Dump Duke Energy, Cleaner is Cheaper
by Kate Melges
Greenpeace flew an airship over Cincinnati today with banners reading "Dump Duke Energy" and "Cleaner is Cheaper" to highlight the opportunity the city has to switch to a cheaper, renewable energy provider.
For years, Duke Energy executives and their Wall Street investors have made millions of dollars on the backs of Ohio energy customers, while poisoning the air with coal fired power plants. Two of these old coal plants, Miami Fort and Beckjord, sit on either side of Cincinnati and have been pumping out pollution for the last sixty years. According to the Clean Air Task Force, the pollution from these two coal plants is responsible for 200 deaths, 313 heart attacks, over 3,200 asthma attacks and hundreds of hospital admissions and emergency room visits each year.
200 deaths per year. And that's just two of Duke's six coal plants in Ohio.
But all that could soon change. Last November, Cincinnati residents overwhelmingly voted to pass a ballot initiative allowing the city to pool its purchasing power and choose a new energy provider. (You can learn more about how communities in Ohio are coming together to negotiate better deals with energy providers in this report from Ohio Citizen Action.) Now, the Cincinnati City Council is considering what criteria to use when choosing a new energy provider, such as cost savings and renewable energy. Cincinnati could choose to require 100% renewable energy from any energy providers seeking a contract to supply electricity to the city. At a City Council hearing this past Monday, nearly every resident who testified urged the City Council to require any energy provider seeking to provide the city with power to use 100% renewable energy.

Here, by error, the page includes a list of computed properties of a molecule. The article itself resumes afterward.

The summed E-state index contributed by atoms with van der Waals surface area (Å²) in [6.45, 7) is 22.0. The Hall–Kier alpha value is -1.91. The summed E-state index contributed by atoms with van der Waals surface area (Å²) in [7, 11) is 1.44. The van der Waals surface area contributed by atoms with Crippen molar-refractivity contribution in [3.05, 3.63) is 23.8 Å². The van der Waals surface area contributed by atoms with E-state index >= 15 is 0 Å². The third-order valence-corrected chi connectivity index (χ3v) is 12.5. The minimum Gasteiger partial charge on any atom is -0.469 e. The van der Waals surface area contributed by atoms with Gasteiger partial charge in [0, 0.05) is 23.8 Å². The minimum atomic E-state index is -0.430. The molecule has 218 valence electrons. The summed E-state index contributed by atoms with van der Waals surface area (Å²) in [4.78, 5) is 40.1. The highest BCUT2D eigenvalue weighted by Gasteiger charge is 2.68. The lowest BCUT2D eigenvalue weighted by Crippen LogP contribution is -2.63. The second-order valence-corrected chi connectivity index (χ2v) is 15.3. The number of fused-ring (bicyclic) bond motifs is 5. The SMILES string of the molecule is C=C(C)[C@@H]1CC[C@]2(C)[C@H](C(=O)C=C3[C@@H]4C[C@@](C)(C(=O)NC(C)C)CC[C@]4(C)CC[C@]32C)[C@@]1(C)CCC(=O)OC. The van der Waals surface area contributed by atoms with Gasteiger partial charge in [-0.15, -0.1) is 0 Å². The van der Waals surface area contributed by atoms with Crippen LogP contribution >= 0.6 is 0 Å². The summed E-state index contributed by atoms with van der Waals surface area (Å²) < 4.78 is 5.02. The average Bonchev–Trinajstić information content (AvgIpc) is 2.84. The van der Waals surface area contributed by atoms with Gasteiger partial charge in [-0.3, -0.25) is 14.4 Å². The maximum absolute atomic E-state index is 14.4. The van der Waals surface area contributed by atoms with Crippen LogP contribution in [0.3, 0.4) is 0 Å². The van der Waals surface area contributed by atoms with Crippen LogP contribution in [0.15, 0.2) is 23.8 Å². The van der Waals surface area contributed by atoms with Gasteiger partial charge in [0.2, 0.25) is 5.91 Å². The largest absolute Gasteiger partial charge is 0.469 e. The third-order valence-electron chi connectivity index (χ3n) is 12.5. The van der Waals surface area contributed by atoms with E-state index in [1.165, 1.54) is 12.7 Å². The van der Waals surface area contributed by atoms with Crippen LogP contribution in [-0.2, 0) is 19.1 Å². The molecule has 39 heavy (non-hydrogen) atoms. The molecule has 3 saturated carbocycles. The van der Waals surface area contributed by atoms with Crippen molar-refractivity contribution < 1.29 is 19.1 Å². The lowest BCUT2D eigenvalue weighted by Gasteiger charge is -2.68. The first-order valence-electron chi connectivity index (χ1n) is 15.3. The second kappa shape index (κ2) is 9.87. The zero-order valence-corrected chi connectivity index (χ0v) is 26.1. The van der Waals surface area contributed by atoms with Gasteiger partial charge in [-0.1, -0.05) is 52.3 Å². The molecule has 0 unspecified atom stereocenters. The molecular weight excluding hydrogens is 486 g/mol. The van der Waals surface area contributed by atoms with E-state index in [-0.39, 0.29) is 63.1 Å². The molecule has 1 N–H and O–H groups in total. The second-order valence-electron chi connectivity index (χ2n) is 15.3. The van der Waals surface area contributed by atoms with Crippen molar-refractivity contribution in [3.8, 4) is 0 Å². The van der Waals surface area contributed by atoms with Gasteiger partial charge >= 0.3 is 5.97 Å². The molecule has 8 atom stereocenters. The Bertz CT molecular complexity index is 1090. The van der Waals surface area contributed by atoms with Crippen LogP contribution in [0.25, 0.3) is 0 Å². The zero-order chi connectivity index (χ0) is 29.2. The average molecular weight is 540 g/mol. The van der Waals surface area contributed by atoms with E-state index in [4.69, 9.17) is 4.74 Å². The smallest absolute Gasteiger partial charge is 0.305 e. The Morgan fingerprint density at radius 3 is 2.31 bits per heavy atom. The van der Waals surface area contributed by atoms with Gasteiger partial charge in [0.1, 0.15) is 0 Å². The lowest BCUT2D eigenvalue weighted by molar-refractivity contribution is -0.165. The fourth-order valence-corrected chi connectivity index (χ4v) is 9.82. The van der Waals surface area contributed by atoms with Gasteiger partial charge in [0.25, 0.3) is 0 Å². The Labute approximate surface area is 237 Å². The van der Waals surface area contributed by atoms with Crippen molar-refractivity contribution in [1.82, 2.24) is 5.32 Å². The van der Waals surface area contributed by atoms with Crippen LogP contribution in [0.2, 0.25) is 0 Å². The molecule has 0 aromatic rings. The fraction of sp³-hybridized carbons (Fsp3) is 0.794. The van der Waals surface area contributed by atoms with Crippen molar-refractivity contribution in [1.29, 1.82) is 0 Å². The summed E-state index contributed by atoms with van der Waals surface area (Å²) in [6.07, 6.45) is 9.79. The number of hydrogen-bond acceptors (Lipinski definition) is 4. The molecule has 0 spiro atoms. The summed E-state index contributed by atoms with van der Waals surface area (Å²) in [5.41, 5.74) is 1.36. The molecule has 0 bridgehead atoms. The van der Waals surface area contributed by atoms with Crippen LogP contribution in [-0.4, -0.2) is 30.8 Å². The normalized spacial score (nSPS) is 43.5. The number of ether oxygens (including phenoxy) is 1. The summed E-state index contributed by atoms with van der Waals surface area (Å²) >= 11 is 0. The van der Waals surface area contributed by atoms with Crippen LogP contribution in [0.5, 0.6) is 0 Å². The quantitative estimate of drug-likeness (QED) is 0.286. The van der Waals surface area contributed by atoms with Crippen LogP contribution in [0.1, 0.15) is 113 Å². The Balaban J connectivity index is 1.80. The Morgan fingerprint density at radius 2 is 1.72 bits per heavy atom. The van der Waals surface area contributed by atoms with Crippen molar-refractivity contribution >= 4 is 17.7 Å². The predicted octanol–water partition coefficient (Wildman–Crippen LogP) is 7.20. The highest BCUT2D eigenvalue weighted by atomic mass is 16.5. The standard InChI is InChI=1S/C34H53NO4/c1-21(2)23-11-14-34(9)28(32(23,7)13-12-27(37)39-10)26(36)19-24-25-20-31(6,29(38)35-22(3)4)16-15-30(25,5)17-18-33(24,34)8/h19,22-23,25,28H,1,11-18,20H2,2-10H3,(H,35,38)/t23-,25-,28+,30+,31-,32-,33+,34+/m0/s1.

It's a great opportunity to replace Duke's dirty coal power with less expensive clean, renewable energy. While Duke Energy says that it wants to be a responsible, forward-looking company, it continues to rely on dirty old coal plants. If it wants to be Cincinnati's energy provider, Duke should be switching to renewable energy. Until then, Cincinnati should choose a new energy provider and the cleaner air, good jobs, and lower electric bills it would bring to Ohio.